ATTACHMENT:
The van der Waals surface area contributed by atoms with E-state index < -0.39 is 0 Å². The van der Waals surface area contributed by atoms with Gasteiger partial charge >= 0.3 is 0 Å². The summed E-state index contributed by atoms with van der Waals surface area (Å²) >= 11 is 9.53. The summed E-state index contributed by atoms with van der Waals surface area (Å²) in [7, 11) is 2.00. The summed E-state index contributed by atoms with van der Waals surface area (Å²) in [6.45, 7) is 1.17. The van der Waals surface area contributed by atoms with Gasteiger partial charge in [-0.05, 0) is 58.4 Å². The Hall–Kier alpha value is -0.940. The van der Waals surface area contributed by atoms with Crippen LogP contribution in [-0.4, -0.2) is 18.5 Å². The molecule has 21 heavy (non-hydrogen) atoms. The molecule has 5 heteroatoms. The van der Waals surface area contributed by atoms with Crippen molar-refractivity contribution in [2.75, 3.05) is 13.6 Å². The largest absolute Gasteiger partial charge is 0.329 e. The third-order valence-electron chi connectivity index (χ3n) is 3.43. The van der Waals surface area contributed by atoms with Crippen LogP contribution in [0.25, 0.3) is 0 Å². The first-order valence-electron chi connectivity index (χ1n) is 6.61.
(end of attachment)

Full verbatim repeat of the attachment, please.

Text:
The van der Waals surface area contributed by atoms with E-state index < -0.39 is 0 Å². The van der Waals surface area contributed by atoms with Gasteiger partial charge >= 0.3 is 0 Å². The summed E-state index contributed by atoms with van der Waals surface area (Å²) >= 11 is 9.53. The summed E-state index contributed by atoms with van der Waals surface area (Å²) in [7, 11) is 2.00. The summed E-state index contributed by atoms with van der Waals surface area (Å²) in [6.45, 7) is 1.17. The van der Waals surface area contributed by atoms with Gasteiger partial charge in [-0.05, 0) is 58.4 Å². The Hall–Kier alpha value is -0.940. The van der Waals surface area contributed by atoms with Crippen LogP contribution in [-0.4, -0.2) is 18.5 Å². The molecule has 21 heavy (non-hydrogen) atoms. The molecule has 5 heteroatoms. The van der Waals surface area contributed by atoms with Crippen molar-refractivity contribution in [2.75, 3.05) is 13.6 Å². The largest absolute Gasteiger partial charge is 0.329 e. The third-order valence-electron chi connectivity index (χ3n) is 3.43. The van der Waals surface area contributed by atoms with Crippen LogP contribution in [0.25, 0.3) is 0 Å². The first-order valence-electron chi connectivity index (χ1n) is 6.61.